Monday, August 30, 2010

To Quran Burners and Mosque Vandals

Your decisions to burn and vandalize are disappointing to say the least. Your respective communities should be disappointed as well for, at minimum, two reasons: 1). either you will not or cannot understand the construct of the first amendment to the United States Constitution; and 2). you cannot or will not accept your Christian obligation to love your neighbor.

I am stepping out on a limb here in my assumption of your religious orientation; at best you are culturally Christian and your chosen emotional decry reflects the manner in which 9/11, Islam and mosque construction affects you, causing you to forgo your capacity to love enough to prevent evil from gaining yet another foothold in our society. I believe that you are capable of love. Your capacity is illuminated in your passionate response to what you perceive as threats. Your own emotions, the media frenzy, and the manifestation of the fears of those closest to you have eclipsed your ability to think lovingly and critically about your actions; your inherent goodness as well as your Christian sensibilities have been compromised, thereby making you unwilling and unable to see the mandate for and the potential beauty of a more Christ-like response to your Muslim neighbor.

If you and countless others could step back for a moment, suspending the suspicion and bigotry that often accompanies that which we do not understand, and the sentiment that attends fear, the value of allowing others the freedom to build and believe is unmistakably clear.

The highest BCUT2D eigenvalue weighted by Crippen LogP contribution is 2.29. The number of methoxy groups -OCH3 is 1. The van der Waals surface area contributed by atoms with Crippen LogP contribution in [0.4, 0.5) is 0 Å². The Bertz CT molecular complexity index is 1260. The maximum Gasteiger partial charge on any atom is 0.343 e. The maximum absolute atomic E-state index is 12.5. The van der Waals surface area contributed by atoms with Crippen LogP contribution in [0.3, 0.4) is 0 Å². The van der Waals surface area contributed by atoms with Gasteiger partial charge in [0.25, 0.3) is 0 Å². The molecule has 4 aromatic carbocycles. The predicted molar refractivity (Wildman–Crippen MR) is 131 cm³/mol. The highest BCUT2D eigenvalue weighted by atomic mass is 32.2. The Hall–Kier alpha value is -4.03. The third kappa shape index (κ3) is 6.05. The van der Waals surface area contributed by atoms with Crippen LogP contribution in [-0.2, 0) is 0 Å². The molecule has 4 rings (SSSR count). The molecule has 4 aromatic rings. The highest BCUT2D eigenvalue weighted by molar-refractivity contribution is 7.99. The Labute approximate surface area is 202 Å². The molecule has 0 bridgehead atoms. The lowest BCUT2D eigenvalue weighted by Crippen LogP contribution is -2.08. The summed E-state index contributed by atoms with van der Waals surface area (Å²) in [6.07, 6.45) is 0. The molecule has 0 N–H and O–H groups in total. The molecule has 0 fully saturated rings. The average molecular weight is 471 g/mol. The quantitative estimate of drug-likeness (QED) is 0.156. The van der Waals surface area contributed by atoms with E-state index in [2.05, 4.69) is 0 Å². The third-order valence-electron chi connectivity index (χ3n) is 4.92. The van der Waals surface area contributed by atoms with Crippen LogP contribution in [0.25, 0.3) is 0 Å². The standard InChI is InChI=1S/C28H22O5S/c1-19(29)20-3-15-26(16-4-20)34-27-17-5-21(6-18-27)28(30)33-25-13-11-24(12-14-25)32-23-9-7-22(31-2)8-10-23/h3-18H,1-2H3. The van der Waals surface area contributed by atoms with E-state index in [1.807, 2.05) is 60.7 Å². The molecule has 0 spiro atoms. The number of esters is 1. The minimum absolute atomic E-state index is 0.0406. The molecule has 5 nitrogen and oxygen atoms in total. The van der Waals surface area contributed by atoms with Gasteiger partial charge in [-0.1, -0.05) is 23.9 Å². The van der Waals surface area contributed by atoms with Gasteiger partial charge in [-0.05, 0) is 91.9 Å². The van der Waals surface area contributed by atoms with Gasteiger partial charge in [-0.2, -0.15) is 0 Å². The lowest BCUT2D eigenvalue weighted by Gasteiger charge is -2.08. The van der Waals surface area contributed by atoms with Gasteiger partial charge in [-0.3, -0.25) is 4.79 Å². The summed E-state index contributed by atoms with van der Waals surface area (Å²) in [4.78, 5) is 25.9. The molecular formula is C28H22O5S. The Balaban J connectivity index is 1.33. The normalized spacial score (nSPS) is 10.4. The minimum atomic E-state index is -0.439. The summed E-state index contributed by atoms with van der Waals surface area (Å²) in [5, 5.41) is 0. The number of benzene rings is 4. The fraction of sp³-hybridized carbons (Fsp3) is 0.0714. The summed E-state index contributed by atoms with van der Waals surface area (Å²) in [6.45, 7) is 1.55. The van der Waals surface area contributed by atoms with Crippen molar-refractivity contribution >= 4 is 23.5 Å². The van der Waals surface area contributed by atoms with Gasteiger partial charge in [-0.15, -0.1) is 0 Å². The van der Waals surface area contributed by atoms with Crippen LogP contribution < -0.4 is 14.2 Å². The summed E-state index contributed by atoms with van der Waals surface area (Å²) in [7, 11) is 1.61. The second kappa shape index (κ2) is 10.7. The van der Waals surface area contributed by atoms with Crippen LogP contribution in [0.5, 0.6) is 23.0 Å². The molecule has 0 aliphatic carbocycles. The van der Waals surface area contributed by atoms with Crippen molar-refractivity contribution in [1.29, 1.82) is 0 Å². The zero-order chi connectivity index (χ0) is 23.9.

If Christians and Muslims practice their faith authentically and in accordance with the tenants of their sacred texts, then Evil will have a formidable enemy in your community. The good that each faith conveys can trump Evil in every corner it resides in each of your neighborhoods. The harmonious existence of the two faiths has the potential to revolutionize a generation of youth, giving way to respectful, temperate, and lovingly tolerant young believers in both faiths. To be clear, our youth are watching and imitating our responses to this and every crisis of bad behavior we demonstrate in this cultural war. If we continue to remain at odds, our collective behavior will repel our youth away from the church or the mosque altogether, making the adults, both Christian and Muslim, accountable for the young seekers who failed to find God in either Islam or Christianity.

Neither side has the right to hide behind hate while claiming its market share of the deity. No one wins in an atmosphere of so much hate. Neither the God of Islam, nor the God of Christianity require our hateful deeds or pretentious defense. What is required is our faith and loving behavior toward all of humanity.

So, while you are out with your matches and spray paint, ask yourselves, “which one of my neighbors went without food, shelter or a kind word because I was busy burning a Quran or illegally defacing another person’s property”? And allow me to ask you, “where is the love of God in your destructive behavior”?

I am writing not as a follower of any particular faith, but as a concerned citizen, hopeful for a community in which people actually live by the tenants of the faith they have chosen to embrace in the security of a country which promises them right to do so; a community that chooses loving service over emotional destruction, thereby opening the door of love and shutting tight the many avenues of hate.

(c) 2010 Cammie.  All rights reserved.